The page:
Last December, Roy Thomson Hall presented a high-profile concert by “Itzhak Perlman and Friends” (the friends being pianists Emanuel Ax and Jean-Yves Thibaudet, the Juilliard String Quartet).  The first piece on the program was a Baroque sonata for two violins by Jean-Marie Leclair, played by Perlman and one of the Juilliard violinists.  The large audience applauded between movements.  Evidently that irked the star violinist; before embarking on Mozart’s Piano Quartet in E-flat, K. 493, he turned to speak to the crowd.


“When I was backstage just now, I had a phone call from Wolfgang Amadeus,” Perlman jokingly told the audience.  “He said that he hoped you wouldn’t applaud between the movements of his quartet.  But he encourages you to applaud at the end.”  People laughed.  The four musicians (Ax, Perlman, and two members of the Juilliard Quartet) then launched into the first movement of the Mozart… after which the audience again applauded, despite Perlman’s hint. The pianist, Emanuel Ax, grinned and mimicked silent applause from his piano bench until the audience grew quiet again.


My own sentiments coincide with Perlman’s on this issue… I envision a multi-movement piece as an arc that almost inevitably benefits from uninterrupted listening.  Applause between movements shatters the atmosphere that has been created by the performers.  Yet it’s also worth remembering that in Mozart’s day, multi-movement works were often carved up, with other pieces inserted between movements.  Neal Zaslaw, in his landmark study of Mozart’s symphonies, notes that it was the custom at the composer’s Vienna concerts to divide a symphony and perform the opening movements at the beginning of a concert, and the Finale at the end of the first half or the end of the program.  For example, the first three movements of the “Haffner” Symphony would be the prelude to an evening’s all-Mozart program which included several arias, two piano concerti, some variations, and an improvised fugue, before the Finale of the “Haffner” provided the postlude.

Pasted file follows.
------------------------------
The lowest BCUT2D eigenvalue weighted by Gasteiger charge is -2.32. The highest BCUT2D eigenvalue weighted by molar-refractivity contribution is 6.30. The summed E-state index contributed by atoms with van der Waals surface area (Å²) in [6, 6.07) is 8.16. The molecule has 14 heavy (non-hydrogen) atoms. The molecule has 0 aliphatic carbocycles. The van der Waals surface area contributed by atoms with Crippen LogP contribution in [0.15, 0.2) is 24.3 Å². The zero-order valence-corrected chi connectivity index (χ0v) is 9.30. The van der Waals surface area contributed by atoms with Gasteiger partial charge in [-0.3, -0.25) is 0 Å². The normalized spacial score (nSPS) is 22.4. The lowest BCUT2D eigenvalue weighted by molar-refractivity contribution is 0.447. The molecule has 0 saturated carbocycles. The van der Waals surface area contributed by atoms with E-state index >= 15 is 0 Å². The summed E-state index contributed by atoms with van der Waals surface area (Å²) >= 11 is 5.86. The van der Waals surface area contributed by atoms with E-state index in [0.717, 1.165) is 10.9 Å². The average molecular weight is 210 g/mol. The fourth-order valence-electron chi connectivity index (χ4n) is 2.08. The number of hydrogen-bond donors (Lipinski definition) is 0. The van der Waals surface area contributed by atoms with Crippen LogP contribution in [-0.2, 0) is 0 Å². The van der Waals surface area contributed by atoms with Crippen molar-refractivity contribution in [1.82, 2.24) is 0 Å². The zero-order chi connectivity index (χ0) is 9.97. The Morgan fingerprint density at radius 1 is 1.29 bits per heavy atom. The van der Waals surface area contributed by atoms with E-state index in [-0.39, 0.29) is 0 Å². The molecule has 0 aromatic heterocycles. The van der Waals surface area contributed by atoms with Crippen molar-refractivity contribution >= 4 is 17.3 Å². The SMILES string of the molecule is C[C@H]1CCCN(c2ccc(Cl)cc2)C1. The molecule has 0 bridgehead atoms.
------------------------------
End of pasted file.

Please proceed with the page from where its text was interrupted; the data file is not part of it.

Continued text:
The concept of inserting the bulk of a concert between the third and fourth movements of a symphony is of course foreign to modern musicians, for whom the unity of a composition is assumed.

The acoustical factor is also worth considering.  The excellent clarity of the acoustics in newer halls, such as Koerner Hall in Toronto, amplifies the effect of applause between movements.  Those sensitive acoustics throw any noise from the audience into prominence, whether it’s un-suppressed coughing or the clatter of a cane falling to the floor.

Speaking of which, in London, the Southbank Centre program books for years carried a notice that read:

During a recent test in the Hall, a note played mezzo forte on the horn measured approximately 65 decibels (dB [A]) of sound.  A single “uncovered” cough gave the same reading.  A handkerchief placed over the mouth when coughing assists in obtaining a pianissimo.


Of course, a loosely-balled handkerchief stuffed into the mouth (or an N95 Covid mask) can potentially reduce a cough to an unoffending volume.  I sometimes imagine that concerts could begin with a little demonstration, like those given by flight attendants before takeoff.  This would include an instruction on how to stifle coughing, and on techniques for delaying it during passages when the music is very quiet.    Some presenters even offer complimentary cough lozenges to ticket-holders.